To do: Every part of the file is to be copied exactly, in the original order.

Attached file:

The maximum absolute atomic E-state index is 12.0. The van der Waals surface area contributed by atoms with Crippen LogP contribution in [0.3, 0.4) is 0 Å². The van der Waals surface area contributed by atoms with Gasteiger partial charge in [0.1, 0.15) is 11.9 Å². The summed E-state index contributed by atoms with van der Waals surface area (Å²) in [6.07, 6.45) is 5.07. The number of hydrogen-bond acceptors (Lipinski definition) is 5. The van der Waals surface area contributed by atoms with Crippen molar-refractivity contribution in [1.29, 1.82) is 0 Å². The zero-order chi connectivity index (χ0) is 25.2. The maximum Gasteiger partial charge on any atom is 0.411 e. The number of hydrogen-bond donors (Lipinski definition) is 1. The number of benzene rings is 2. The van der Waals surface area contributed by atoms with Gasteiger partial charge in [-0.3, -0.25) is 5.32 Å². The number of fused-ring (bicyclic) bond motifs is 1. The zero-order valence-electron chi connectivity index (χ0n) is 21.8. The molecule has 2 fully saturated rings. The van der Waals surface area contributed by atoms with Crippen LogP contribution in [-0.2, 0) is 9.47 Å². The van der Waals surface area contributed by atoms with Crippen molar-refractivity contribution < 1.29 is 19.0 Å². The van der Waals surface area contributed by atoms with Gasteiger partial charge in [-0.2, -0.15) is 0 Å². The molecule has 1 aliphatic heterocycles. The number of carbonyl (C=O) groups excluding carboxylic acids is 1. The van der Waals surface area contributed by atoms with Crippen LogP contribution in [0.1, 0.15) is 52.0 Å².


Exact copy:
The maximum absolute atomic E-state index is 12.0. The van der Waals surface area contributed by atoms with Crippen LogP contribution in [0.3, 0.4) is 0 Å². The van der Waals surface area contributed by atoms with Gasteiger partial charge in [0.1, 0.15) is 11.9 Å². The summed E-state index contributed by atoms with van der Waals surface area (Å²) in [6.07, 6.45) is 5.07. The number of hydrogen-bond acceptors (Lipinski definition) is 5. The van der Waals surface area contributed by atoms with Crippen molar-refractivity contribution in [1.29, 1.82) is 0 Å². The zero-order chi connectivity index (χ0) is 25.2. The maximum Gasteiger partial charge on any atom is 0.411 e. The number of hydrogen-bond donors (Lipinski definition) is 1. The number of benzene rings is 2. The van der Waals surface area contributed by atoms with Gasteiger partial charge in [-0.3, -0.25) is 5.32 Å². The number of fused-ring (bicyclic) bond motifs is 1. The zero-order valence-electron chi connectivity index (χ0n) is 21.8. The molecule has 2 fully saturated rings. The van der Waals surface area contributed by atoms with Crippen LogP contribution in [-0.2, 0) is 9.47 Å². The van der Waals surface area contributed by atoms with Crippen molar-refractivity contribution < 1.29 is 19.0 Å². The van der Waals surface area contributed by atoms with Gasteiger partial charge in [-0.2, -0.15) is 0 Å². The molecule has 1 aliphatic heterocycles. The number of carbonyl (C=O) groups excluding carboxylic acids is 1. The van der Waals surface area contributed by atoms with Crippen LogP contribution in [0.1, 0.15) is 52.0 Å².